Gut health: Exploring the rainforest within

Imagine a lush tropical rain forest filled with a rich diversity of plant and animal life. This represents the complexity of our gut microbiome, an ecosystem residing in our digestive tract. Scientists are only beginning to unravel the far-reaching effects of gut health.

With surprising roles ranging from influencing our waistline and mood to promoting dental health and a clear complexion, the microbiome is a promising new frontier in medicine.

Increased awareness of how certain foods keep gut flora flourishing has sparked shifts in grocery store shopping and there’s a rising demand for probiotic-powered foods. Here’s what you need to know to nurture your gut microbiome.

Know the difference between probiotics and prebiotics

This dynamic duo has a harmonious relationship in the gut, working together to promote digestive health. Prebiotics are power food for probiotics. Probiotics are beneficial, living organisms that improve our immune system by helping to crowd out bacteria that can make us sick.

In addition, probiotics enhance absorption of nutrients from food and even help make energy-producing B vitamins.

Prebiotics are fibers in food that resist digestion in the upper digestive tract but are used as fuel by probiotics in the lower digestive tract. Probiotics rely on a steady supply of fuel from prebiotics so they can flourish. The best way to ensure that your probiotic population is happy and well-fed is to load up on fiber-rich plant foods.

Top sources of prebiotics include bananas, garlic, onions, leeks, artichokes, asparagus, whole grains and legumes like lentils, beans and peas. Be sure to gradually incorporate these foods into your diet and drink plenty of water to help your digestive system adjust to the increased fiber intake as it helps move things along.

Separate health from hype when shopping

Foods that are cultured or fermented naturally contain probiotics, but food companies are adding probiotics to processed foods such as energy bars and frozen yogurt. The potency of probiotic cultures can be drastically weakened when they are removed from their original source and added into these processed foods.

Kefir
Kefir has diverse probiotic strains that may improve lactose digestion among those who are lactose intolerant.

Sip the champagne of dairy

Cultured dairy products such as yogurt and kefir reign supreme as the most potent probiotic sources. Known as the champagne of cultured dairy because of its slight fizziness, kefir is a low-lactose, creamy drink made by adding “kefir grains” to milk, which cause a very unique fermenting process.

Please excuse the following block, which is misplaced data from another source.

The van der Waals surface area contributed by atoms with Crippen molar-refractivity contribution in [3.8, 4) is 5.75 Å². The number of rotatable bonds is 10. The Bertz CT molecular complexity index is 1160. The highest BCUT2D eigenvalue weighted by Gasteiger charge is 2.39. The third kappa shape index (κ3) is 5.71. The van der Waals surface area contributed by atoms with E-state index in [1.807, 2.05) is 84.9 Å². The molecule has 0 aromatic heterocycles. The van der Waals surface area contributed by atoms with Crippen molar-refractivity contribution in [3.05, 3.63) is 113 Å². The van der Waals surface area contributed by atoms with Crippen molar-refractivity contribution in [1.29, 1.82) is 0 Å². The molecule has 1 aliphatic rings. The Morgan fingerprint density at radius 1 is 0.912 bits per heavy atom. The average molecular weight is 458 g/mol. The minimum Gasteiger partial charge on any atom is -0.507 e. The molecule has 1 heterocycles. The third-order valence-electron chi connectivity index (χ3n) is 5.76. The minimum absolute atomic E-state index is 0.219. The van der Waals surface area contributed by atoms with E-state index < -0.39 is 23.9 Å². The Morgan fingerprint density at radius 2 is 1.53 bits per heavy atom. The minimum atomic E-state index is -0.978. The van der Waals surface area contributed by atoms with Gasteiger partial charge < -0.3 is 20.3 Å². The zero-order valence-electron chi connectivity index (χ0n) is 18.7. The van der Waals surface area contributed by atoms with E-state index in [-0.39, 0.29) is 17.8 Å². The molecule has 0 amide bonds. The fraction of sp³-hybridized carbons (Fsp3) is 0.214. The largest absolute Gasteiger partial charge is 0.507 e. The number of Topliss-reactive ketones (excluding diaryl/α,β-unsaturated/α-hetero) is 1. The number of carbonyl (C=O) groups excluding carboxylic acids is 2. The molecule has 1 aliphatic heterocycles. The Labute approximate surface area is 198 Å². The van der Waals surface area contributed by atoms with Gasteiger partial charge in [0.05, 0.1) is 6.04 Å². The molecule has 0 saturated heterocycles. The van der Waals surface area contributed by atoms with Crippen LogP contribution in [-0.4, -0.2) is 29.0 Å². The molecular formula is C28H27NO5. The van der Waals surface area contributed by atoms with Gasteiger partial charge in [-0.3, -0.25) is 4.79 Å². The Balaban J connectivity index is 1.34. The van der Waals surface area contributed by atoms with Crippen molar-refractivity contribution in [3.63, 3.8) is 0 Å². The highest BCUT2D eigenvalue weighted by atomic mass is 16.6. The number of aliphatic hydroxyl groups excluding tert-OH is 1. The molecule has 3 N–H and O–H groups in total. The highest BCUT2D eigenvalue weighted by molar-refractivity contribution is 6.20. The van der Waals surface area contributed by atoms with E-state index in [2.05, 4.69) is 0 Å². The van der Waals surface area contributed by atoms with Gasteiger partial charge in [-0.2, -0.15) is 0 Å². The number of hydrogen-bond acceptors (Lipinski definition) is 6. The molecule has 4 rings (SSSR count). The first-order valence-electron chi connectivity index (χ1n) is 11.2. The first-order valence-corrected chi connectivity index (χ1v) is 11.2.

Originating centuries ago in Eastern Europe, keifer has only recently become commercialized in the United States. While yogurt and kefir both contain beneficial bacteria, kefir hosts a more diverse population of probiotic strains, meaning it could offer added probiotic benefits, such as improving lactose digestion among those who are lactose intolerant.

Check the yogurt container

To make sure your yogurt really does have probiotic power, check for the “Live and Active Cultures” seal. Yogurts that say “heat treated after culturing” on the label mean the yogurt was pasteurized after the live strains were added, which deactivates the beneficial bacteria.

Check sugar content since sugar can work against probiotic benefits. Flavored yogurts that list sugar as the first or second ingredient can pack more sugar than a candy bar.

Choose food over supplements

Think twice before choosing a supplement over food. The journey probiotic supplements make from the lab to the gut is long and full of variables. The best and least expensive option for promoting good gut health is to enjoy foods that naturally contain live cultures.

The truth about gluten sensitivity

It seems like more and more items in grocery stores are popping up with “gluten-free” on their labels. For almost every food containing gluten, there is an equal option that is gluten-free. Even restaurants and bakeries are offering gluten free menu options.

It’s everywhere you look, so it must be healthy, right? Individuals are adopting the gluten-free lifestyle without fully understanding what it means for their health and diet. What exactly is gluten? Is it good for us, or bad? Gastroenterologist Dr. Eamonn Quigley answered these questions, along with others, about the ingredient.

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There are two main groups of proteins in gluten, called gliadin and glutenin.

Q: What is gluten?

A: Gluten refers to a group of proteins (gliadin and glutenin).

Q: What is the difference between celiac disease, gluten sensitivity and a wheat allergy?